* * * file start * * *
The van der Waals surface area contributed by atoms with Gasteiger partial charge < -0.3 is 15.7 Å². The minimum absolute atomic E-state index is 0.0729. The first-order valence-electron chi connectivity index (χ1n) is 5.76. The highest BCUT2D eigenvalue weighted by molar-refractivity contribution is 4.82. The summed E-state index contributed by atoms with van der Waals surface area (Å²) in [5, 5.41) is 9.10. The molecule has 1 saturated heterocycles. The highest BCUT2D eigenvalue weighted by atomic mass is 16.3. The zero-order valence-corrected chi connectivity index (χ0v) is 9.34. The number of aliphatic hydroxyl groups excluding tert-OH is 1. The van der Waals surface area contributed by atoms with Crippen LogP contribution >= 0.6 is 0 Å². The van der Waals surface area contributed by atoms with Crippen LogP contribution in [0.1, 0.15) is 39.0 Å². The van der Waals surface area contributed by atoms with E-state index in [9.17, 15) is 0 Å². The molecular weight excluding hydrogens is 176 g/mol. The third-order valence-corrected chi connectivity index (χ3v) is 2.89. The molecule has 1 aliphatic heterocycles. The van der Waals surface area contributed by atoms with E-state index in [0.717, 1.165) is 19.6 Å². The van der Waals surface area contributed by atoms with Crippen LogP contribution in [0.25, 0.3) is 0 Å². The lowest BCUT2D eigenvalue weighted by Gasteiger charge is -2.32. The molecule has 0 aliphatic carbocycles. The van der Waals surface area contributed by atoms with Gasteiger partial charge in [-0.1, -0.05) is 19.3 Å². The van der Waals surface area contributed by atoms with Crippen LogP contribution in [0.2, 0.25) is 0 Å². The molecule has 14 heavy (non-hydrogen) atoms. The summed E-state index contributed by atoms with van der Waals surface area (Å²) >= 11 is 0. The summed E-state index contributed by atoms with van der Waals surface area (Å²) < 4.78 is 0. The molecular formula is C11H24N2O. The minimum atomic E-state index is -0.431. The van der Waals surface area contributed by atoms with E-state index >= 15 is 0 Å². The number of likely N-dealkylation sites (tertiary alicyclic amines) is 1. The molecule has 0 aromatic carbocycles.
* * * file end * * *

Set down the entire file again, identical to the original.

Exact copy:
The van der Waals surface area contributed by atoms with Gasteiger partial charge < -0.3 is 15.7 Å². The minimum absolute atomic E-state index is 0.0729. The first-order valence-electron chi connectivity index (χ1n) is 5.76. The highest BCUT2D eigenvalue weighted by molar-refractivity contribution is 4.82. The summed E-state index contributed by atoms with van der Waals surface area (Å²) in [5, 5.41) is 9.10. The molecule has 1 saturated heterocycles. The highest BCUT2D eigenvalue weighted by atomic mass is 16.3. The zero-order valence-corrected chi connectivity index (χ0v) is 9.34. The number of aliphatic hydroxyl groups excluding tert-OH is 1. The van der Waals surface area contributed by atoms with Crippen LogP contribution >= 0.6 is 0 Å². The van der Waals surface area contributed by atoms with Crippen LogP contribution in [0.1, 0.15) is 39.0 Å². The van der Waals surface area contributed by atoms with E-state index in [9.17, 15) is 0 Å². The molecular weight excluding hydrogens is 176 g/mol. The third-order valence-corrected chi connectivity index (χ3v) is 2.89. The molecule has 1 aliphatic heterocycles. The van der Waals surface area contributed by atoms with E-state index in [0.717, 1.165) is 19.6 Å². The van der Waals surface area contributed by atoms with Crippen LogP contribution in [0.25, 0.3) is 0 Å². The lowest BCUT2D eigenvalue weighted by Gasteiger charge is -2.32. The molecule has 0 aliphatic carbocycles. The van der Waals surface area contributed by atoms with Gasteiger partial charge in [-0.1, -0.05) is 19.3 Å². The van der Waals surface area contributed by atoms with Crippen LogP contribution in [0.2, 0.25) is 0 Å². The molecule has 14 heavy (non-hydrogen) atoms. The summed E-state index contributed by atoms with van der Waals surface area (Å²) >= 11 is 0. The summed E-state index contributed by atoms with van der Waals surface area (Å²) < 4.78 is 0. The molecular formula is C11H24N2O. The minimum atomic E-state index is -0.431. The van der Waals surface area contributed by atoms with E-state index >= 15 is 0 Å². The number of likely N-dealkylation sites (tertiary alicyclic amines) is 1. The molecule has 0 aromatic carbocycles.